Wolf Ecology and Behaviour

Wolves - displays of dominanceOur Wolf Center is a must see, must experience place for your students. Students will witness a pack of non-socialized captive wolves through one-way glass. They will also learn about the pack through an interpretive conversation with your guide. [wolf-pups-by-Sam-Allard.jpg] Your students can ask questions about the wolf pack interactions, their history at the forest, roles they play within the pack, and receive insightful information from your facilitator, movies, and displays. Students will be intrigued by the amazing abilities these wild animals have and discover the impacts wolves have on their natural environment. Students are always amazed to see the wolves playing, eating, or just sleeping. Students may wonder through the other exhibits to learn about other animals native to the area and how they impact and interact within the environment. For more information please visit the Wolf Center page.

Wolf Howls (evening program)

After visiting the wolf center during the day, have your students extend their wolf experience by participating in a wolf howl at night. Wolf Fang howling, August 2013A professional facilitator will provide you with more knowledge about wolf packs and quietly hike through base camp with the group. The suspense is incredible! Students and teachers are always in anticipation for that spine tickling response from our wolves.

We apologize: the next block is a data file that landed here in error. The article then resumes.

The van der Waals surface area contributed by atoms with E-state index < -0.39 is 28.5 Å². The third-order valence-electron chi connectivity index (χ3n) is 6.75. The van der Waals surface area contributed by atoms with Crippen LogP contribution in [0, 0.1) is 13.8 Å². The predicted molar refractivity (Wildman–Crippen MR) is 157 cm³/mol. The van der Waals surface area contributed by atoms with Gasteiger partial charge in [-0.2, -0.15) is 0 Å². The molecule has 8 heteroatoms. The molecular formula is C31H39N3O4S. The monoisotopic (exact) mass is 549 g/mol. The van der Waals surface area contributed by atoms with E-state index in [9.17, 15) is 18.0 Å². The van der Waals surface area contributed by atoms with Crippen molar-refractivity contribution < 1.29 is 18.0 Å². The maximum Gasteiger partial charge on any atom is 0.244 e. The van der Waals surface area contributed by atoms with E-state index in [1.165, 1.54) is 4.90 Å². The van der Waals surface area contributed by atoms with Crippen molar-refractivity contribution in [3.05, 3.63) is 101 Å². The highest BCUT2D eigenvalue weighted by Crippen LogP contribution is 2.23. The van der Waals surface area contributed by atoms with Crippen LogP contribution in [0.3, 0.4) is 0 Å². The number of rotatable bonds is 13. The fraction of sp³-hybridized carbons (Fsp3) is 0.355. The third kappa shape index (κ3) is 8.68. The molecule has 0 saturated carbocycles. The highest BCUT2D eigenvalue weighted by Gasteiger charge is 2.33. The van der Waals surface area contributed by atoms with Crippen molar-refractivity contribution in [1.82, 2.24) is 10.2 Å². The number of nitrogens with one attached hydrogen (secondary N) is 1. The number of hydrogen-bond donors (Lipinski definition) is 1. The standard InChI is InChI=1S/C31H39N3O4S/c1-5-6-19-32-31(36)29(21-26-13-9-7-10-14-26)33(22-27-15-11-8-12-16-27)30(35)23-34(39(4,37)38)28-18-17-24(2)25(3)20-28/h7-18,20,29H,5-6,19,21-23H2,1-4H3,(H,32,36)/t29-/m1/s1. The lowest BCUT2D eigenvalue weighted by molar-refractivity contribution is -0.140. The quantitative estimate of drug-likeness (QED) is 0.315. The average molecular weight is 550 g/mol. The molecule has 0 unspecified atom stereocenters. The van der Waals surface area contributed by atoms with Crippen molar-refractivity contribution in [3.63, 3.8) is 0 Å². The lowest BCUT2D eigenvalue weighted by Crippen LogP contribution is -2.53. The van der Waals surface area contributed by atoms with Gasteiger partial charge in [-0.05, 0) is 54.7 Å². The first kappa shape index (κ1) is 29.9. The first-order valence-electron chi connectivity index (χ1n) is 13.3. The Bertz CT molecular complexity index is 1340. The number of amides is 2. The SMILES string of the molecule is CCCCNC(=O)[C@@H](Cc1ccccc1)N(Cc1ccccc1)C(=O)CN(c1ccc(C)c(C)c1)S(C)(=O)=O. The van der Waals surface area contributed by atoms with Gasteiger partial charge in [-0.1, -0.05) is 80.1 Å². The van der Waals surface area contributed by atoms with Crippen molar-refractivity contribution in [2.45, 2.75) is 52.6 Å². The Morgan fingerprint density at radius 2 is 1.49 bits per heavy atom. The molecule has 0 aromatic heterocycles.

For inquires and pricing information please contact our facilitation staff at experiences@haliburtonforest.com.

Expectations for Grade 12

Biology
Evolution
SE.UBC2 – describe, and put in historical and cultural context, some scientists' contributions that have changes evolutionary concepts
SE.UBC3 – analyse evolutionary mechanisms and their effects on biodiversity and extinction
SE.UBC4 – explain using examples, the process of adaption of individual organisms to their environment

Population Dynamics
SE.UBC1 – explain the concepts of interaction among different species of animals and plants
SE.UBC2 – describe characteristics of population such as growth, density, distribution, carrying capacity, minimum/viable size
SE.UBC3 – compare and explain the fluctuation of a population of a species of plant, wild animal, and micro-organism, with an emphasis on such factors as carrying capacity, fecundity, and predation
SE.DSI3 – using the ecological hierarchy for living things, evaluate how a change in one population can affect the entire hierarchy both physically and economically

The Environment and Resource Management
Geographic Foundations: Space and Systems
SE.BKU1 – describe selected relationships among the earth's diverse natural systems
SE.BKU4 – identify the factors that contribute to the survival of a species within an ecosystem
SE.DPS2 – explain interactions between producers, consumers, and decomposers within a selected ecosystem
SE.DPS3 – analyse how various factors contribute to the fragility and/or resilience of selected ecosystems
SE.LTA3 – analyse how the distinctive natural features of the local ecosystem interact
SE.LTA4 – illustrate how a combination of biotic and abiotic factors and processes produces a selected ecosystems

The Environment and Resource Management (Workplace)
Geographic Foundations: Space and Systems
SE.DPS4 – predict, using a food web, the results of the removal of a species from the food chain